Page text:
Steve Jamma
    • Oh yeah...

      Ok, so you have that shiny new 720p (or slightly less, if it's an iPhone) phone, a 2GB plan, and Netflix. Were you to stream a single film in 720p from Netflix, you'd blow your data cap before the two hours were up (typical 720p streaming from Netflix is 2.8-3.6Mb/s).
    • Do this instead

      That's why I don't use Netflix over mobile data. Get a phone with an SD card slot, rip all your DVD/Bluray to mp4, store all those ripped movie files on a portable terabyte or internal PC drive, then just drag and drop movies onto phone as you wish. Your own personal Blockbuster and you don't need a 20 gig data plan per month to utilize it. No buffering or dropped connection, and save some battery life in the process.
      Rockin Randy
  • Seriously?

    You are an idiot if you do what this author has done. I roll with Verizon, have a grandfathered unlimited data plan, and have run myriad LTE devices including the Droid Charge, the Galaxy Nexus, and the Motorola Razr. To step backwards for this new iPhone would be a terrible decision.

    Yet another example of someone drinking the Apple koolaid and touting it as the next coming of Christ. Shelling out that kind of cash for a device that is nowhere near the pinnacle of mobile performance is an awful idea.

    So many other devices provide so much more, for such a discount comparably to the cost of this iPhone, which is drastically behind others in performance and ability.

    Stop drinking, spend less, and get more.

    Underwhelming doesn't even scratch the surface. F#cking sheep, the lot of you and this author specifically. I could sell a brick of sh!t with a lower case "i" in front and idiots would line the streets for it.

    That said, I look forward to reaping the financial rewards of those idiots. You just help make me more money based on my commission plan. Line up, suckers. Give me your money, and pay my mortgage.
    • does this make sense?? when he'll do it again in a few months... smfh.

      ... perhaps if they had Apple JUICE, it might seem justified?? Dude's crazy though. And what's this about thoughts next Friday?? You would have to be thinking to have thoughts right?? And well....

      Anyway, hopefully people reading this will actually factor in a couple (at least) PHONES (the S3 perhaps) as part of their game plan. FOCUS. Drink water or Mt Dew.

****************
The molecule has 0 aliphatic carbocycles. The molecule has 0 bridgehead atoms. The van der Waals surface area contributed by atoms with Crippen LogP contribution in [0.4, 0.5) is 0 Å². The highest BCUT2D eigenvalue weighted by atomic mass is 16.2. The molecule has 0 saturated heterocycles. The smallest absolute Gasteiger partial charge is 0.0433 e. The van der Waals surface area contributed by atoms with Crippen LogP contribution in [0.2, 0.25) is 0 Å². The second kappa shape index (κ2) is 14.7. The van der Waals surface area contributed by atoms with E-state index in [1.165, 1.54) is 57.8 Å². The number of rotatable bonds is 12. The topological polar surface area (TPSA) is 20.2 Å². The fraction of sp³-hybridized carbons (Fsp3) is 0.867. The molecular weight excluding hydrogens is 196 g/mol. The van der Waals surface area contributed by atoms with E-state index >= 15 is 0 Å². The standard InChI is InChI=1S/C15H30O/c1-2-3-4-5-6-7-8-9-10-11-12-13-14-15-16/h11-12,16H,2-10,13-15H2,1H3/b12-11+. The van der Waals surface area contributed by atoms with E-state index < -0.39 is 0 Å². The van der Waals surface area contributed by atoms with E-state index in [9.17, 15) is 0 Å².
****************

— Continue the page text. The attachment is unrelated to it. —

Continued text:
Get a phone that YOU like and satisfies your needs and be happy with.
    • Agreed...

      Anyway, what can he tell us next Friday that we don’t already know? There’s an app store. The phone seems quicker, (not worth $800 when iphone 4 is fast enough already. It’s longer, which is ugly to me. In addition to his $800, he now needs to spend more for accessories and peripherals and wait till he realizes the phone does not have video/audio output. And btw, iOS 6 will pretty much even the playing field between iphone 4/4S/ and 5.
    • What Adrian is not saying is...

      That after he plays with the phone that he will KEEP the phone. Paying $820 to TEST a hone then getting it back after 30 days means you in essense test for free. I don't always agree with Adrian, but to TEST, so you can blog about the experience, and then turn around and return it within the allocated time, and get your money back, and wait for a discount later, is priceless.
      • Whose Adrian? This post was written by Matt Miller

        I don't return phones unless they really do not fit into my lifestyle. I have every intention of keeping the iPhone 5 on Verizon.
        palmsolo (aka Matthew Miller)
        • $820 is quite a bit. How long do you anticipate keeping and using...

          the phone. I know you do this for a living, but it seems that it would make sense if you plan to keep the phone for a couple of years at a minimum.

          Also, the unlock for Overseas. Are the Radio Frequencies in the iPhone 5 from Verizon compatible with Overseas ? For LTE only or for older CDMA (what kind of data rate would you expect) ?
          • Worked on GSM overseas

            The iPhone 4S worked on GSM, I think it was with HSPA data too and not EDGE. LTE isn't well defined overseas so I am not counting on LTE outside the US.
            palmsolo (aka Matthew Miller)
          • Yes, but won't your Verizon drop back to CDMA Overseas...

            and not work (is there much in the way of CDMA over there, I thought mostly GSM) or were you just describing how to unlock for those who want to unlock in the U.S. (I thought you were implying you would be able to use the Verizon LTE overseas if unlocked).